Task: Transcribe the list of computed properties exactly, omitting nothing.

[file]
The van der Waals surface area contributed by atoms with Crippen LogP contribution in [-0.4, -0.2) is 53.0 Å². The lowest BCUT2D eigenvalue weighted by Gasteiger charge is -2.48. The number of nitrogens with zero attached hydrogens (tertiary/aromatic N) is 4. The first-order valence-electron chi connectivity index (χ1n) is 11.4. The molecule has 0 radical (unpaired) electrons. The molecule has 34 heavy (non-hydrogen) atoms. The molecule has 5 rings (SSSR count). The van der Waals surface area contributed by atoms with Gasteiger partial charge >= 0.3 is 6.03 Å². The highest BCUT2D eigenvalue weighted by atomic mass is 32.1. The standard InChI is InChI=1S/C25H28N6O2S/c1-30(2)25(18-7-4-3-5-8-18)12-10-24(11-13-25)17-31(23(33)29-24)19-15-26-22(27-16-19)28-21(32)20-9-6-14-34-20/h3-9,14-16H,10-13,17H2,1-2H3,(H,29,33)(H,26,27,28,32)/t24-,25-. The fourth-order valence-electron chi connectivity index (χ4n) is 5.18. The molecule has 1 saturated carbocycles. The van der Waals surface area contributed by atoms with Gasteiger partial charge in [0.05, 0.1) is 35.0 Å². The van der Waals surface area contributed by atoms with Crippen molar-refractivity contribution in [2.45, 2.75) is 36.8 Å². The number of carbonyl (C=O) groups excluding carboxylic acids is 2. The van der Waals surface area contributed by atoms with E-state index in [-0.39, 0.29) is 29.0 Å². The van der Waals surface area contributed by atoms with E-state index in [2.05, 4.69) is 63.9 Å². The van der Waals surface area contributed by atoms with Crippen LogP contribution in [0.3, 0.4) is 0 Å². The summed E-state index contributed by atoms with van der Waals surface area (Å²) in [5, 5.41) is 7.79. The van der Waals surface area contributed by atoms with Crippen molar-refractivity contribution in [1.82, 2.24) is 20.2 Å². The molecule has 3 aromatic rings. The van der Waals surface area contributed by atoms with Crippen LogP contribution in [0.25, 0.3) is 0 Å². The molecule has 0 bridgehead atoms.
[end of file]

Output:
The van der Waals surface area contributed by atoms with Crippen LogP contribution in [-0.4, -0.2) is 53.0 Å². The lowest BCUT2D eigenvalue weighted by Gasteiger charge is -2.48. The number of nitrogens with zero attached hydrogens (tertiary/aromatic N) is 4. The first-order valence-electron chi connectivity index (χ1n) is 11.4. The molecule has 0 radical (unpaired) electrons. The molecule has 34 heavy (non-hydrogen) atoms. The molecule has 5 rings (SSSR count). The van der Waals surface area contributed by atoms with Gasteiger partial charge >= 0.3 is 6.03 Å². The highest BCUT2D eigenvalue weighted by atomic mass is 32.1. The standard InChI is InChI=1S/C25H28N6O2S/c1-30(2)25(18-7-4-3-5-8-18)12-10-24(11-13-25)17-31(23(33)29-24)19-15-26-22(27-16-19)28-21(32)20-9-6-14-34-20/h3-9,14-16H,10-13,17H2,1-2H3,(H,29,33)(H,26,27,28,32)/t24-,25-. The fourth-order valence-electron chi connectivity index (χ4n) is 5.18. The molecule has 1 saturated carbocycles. The van der Waals surface area contributed by atoms with Gasteiger partial charge in [0.05, 0.1) is 35.0 Å². The van der Waals surface area contributed by atoms with Crippen molar-refractivity contribution in [2.45, 2.75) is 36.8 Å². The number of carbonyl (C=O) groups excluding carboxylic acids is 2. The van der Waals surface area contributed by atoms with E-state index in [-0.39, 0.29) is 29.0 Å². The van der Waals surface area contributed by atoms with E-state index in [2.05, 4.69) is 63.9 Å². The van der Waals surface area contributed by atoms with Crippen LogP contribution in [0.3, 0.4) is 0 Å². The summed E-state index contributed by atoms with van der Waals surface area (Å²) in [5, 5.41) is 7.79. The van der Waals surface area contributed by atoms with Crippen molar-refractivity contribution in [1.82, 2.24) is 20.2 Å². The molecule has 3 aromatic rings. The van der Waals surface area contributed by atoms with Crippen LogP contribution in [0.25, 0.3) is 0 Å². The molecule has 0 bridgehead atoms.